Somehow though, Foxygen manage to make their blatantly obvious references sound innovative and fresh within their wider musical context. A big reason for that--though certainly not the only one--is the way France and Rado are able to construct unusual, shape-shifting song structures with astounding ease. Revisit “On Blue Mountain,” which begins in organ-drenched Rolling Stones territory (think “Shine a Light”), accelerates towards Elvis appropriation, and then alternately pumps the brakes and slams the on the gas throughout the rest of its nearly six-minute running time. When the song finally reaches its climax--a smooth Clapton-esque guitar solo, surrounded by a cloud of noise and accented by France’s Jagger-like snarls--lsteners will almost have forgotten where they started. No less loose in construction is album stand-out “Shuggie,” a power-pop gem whose late-song funk-breakdown is legitimately impossible to resist.

A lot of artists write their own stories by the light of their record collections, and why not? We all love making playlists and mixtapes, soundtracking our day-to-day lives while hoping to project our musical preferences onto friends, family, and significant others. What Foxygen have done here is ultimately just an extension of that tendency. And they aren’t the first artists to do so, by any means: The Gaslight Anthem, for example, have saw a meteoric rise within this very scene, largely because of their ability to appropriate pieces of Bruce Springsteen, Tom Petty, Pearl Jam, and old soul records into their own distinct sound. Albums like We Are the 21st Century Ambassadors of Peace & Magic, however, are a rarer manifestation of this influence-collecting phenomenon. France and Rado show as much care for reference and tribute here, for capturing a distinct 60s and 70s mood, as they do for more conventional aspects of songwriting, to the point where We Are essentially becomes a treasure hunt for musical familiarities.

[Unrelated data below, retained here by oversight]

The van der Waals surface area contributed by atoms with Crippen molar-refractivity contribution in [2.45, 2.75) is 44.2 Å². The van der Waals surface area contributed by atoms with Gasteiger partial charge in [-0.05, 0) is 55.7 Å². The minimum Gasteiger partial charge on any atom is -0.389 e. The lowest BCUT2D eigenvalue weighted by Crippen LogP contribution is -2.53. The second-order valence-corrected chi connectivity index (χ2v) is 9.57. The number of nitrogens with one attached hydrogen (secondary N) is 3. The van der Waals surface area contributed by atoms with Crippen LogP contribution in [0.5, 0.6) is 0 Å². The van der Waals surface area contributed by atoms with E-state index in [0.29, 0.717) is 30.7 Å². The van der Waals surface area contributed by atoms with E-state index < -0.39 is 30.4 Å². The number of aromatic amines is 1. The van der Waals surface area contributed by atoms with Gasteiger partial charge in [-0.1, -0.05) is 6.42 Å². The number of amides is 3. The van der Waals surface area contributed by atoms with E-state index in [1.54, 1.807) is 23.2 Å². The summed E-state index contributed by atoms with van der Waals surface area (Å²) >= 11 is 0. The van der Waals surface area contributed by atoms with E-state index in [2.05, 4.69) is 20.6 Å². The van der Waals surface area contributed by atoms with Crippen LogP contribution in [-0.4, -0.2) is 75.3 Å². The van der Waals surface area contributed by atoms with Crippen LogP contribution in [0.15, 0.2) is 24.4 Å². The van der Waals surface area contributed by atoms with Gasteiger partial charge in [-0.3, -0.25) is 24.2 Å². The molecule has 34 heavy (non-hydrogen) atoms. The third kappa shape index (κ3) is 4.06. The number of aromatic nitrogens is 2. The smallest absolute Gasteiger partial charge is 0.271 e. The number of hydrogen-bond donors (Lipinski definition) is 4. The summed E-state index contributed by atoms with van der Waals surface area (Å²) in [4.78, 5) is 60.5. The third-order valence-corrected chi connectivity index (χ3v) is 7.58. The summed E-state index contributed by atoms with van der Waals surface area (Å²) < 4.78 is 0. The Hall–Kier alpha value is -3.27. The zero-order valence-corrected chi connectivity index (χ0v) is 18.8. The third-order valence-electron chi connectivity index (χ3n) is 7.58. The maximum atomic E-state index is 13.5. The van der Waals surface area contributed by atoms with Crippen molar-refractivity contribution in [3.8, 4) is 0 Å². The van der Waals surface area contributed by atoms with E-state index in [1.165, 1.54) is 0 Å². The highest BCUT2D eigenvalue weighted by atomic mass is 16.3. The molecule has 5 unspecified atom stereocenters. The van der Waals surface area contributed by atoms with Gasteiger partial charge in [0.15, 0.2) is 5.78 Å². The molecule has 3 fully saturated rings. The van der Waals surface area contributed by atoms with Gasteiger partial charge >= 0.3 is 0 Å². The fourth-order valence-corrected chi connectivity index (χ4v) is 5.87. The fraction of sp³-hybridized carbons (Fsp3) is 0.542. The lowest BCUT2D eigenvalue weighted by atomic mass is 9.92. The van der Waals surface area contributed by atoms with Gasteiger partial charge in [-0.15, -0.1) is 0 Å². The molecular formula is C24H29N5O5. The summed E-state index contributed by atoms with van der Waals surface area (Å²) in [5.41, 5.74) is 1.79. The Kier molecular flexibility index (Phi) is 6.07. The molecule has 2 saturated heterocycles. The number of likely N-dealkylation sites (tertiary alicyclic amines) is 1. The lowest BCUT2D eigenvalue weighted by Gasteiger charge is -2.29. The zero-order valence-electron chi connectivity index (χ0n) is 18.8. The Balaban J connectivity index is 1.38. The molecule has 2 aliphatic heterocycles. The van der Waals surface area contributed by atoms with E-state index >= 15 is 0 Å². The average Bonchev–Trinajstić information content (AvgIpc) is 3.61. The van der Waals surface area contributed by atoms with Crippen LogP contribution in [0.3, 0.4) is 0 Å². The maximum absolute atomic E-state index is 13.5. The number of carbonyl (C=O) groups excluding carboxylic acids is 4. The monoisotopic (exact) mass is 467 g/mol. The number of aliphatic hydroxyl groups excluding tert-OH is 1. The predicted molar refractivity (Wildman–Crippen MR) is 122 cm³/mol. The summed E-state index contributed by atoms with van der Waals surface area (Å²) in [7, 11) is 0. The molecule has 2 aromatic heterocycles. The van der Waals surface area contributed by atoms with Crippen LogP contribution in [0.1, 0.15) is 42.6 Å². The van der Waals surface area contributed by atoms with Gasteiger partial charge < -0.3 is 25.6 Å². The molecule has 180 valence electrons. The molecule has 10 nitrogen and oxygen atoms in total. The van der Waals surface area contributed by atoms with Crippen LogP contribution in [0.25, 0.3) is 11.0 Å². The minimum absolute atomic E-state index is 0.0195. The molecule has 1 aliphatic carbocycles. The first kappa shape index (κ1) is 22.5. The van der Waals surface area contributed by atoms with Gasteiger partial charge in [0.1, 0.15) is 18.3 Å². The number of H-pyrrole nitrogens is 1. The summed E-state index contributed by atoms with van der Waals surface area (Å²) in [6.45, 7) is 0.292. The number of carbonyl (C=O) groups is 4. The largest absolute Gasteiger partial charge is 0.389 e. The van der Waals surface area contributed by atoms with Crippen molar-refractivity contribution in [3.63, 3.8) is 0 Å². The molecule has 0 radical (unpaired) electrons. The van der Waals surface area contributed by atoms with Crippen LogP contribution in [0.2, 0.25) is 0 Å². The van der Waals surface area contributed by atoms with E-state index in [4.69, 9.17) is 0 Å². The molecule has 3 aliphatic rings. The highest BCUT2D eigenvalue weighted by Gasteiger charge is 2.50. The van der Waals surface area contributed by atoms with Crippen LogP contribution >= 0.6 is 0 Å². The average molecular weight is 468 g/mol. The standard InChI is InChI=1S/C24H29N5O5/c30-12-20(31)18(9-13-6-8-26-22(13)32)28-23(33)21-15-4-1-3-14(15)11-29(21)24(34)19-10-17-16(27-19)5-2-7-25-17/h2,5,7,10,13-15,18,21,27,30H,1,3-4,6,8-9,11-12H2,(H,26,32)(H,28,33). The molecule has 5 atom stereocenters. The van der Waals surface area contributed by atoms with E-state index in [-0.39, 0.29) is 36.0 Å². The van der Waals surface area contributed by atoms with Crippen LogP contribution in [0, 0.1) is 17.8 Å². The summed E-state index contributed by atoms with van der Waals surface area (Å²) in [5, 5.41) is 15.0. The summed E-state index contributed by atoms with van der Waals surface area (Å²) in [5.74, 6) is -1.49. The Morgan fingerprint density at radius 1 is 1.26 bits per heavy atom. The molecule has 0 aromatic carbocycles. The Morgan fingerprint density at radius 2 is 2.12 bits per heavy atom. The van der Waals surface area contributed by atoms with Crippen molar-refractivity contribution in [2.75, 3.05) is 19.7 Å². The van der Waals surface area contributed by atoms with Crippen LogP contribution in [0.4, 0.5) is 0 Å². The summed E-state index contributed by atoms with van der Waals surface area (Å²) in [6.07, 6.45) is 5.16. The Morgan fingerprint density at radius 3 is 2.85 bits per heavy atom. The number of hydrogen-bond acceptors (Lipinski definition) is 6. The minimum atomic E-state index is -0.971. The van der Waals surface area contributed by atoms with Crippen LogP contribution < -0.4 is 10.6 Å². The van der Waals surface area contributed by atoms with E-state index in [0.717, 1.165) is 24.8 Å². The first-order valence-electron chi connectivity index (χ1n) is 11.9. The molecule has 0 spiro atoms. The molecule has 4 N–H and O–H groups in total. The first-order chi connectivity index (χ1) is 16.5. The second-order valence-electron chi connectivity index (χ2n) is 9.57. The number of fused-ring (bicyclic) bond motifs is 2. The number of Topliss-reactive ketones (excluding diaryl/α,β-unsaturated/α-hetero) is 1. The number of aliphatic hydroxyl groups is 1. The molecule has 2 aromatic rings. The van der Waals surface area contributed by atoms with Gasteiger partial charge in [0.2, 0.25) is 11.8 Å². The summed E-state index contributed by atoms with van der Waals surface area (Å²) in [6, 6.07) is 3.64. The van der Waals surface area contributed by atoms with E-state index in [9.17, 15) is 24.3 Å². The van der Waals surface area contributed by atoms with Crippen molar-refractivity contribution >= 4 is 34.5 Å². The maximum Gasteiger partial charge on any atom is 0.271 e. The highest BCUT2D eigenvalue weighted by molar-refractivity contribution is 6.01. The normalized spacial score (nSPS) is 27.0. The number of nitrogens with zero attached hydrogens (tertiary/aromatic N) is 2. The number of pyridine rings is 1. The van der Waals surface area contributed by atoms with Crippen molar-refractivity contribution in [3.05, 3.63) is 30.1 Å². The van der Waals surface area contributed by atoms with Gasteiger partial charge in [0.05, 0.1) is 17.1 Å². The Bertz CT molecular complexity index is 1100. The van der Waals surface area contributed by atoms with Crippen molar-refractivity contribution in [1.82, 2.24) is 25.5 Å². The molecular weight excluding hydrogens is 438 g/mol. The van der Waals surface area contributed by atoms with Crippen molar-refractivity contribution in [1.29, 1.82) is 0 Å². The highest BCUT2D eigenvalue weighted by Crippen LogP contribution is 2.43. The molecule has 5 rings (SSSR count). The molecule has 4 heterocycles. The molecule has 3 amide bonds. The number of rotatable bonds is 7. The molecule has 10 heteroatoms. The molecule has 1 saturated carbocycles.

In lesser hands, such an intense focus on homage might have come across as a gimmick, or turned the finished product into little more than a glorified cover album. Foxygen pull it off though, and most of the credit for that triumph has to be pointed towards France’s chameleonic vocal ability. But if Jagger, Dylan, Reed, and Lennon are the singer’s main points of reference, they are hardly where the musical palette leaves off. Shades of Bowie’s trademark glam-rock, The Band’s rootsy Americana, The Kinks’ punked-up Brit-pop, and even the legendary L.A. “Mellow Mafia” sound, creep in around the fringes, while other listeners will catch everything from Creedence Clearwater Revival to the Byrds to Jimi Hendrix. And as France adopts a faux-Sinatra croon over the album’s final moments, things are at last brought back around to this century, his vocal quiver and articulation recalling hues of Brandon Flowers. All of this may or may not have been explicitly intended when Foxygen sat down to write We Are, but the impact is the same: the record is a jukebox boiled down to its greatest hits, a playground romp through the back-pages of pop music history, and in this case, the journey is well worth taking. The album title may call them the “ambassadors of peace and magic,” but the music inside tells a different tale: these guys are the 21st century ambassadors of classic rock ‘n’ roll, and it's damn nice having them around.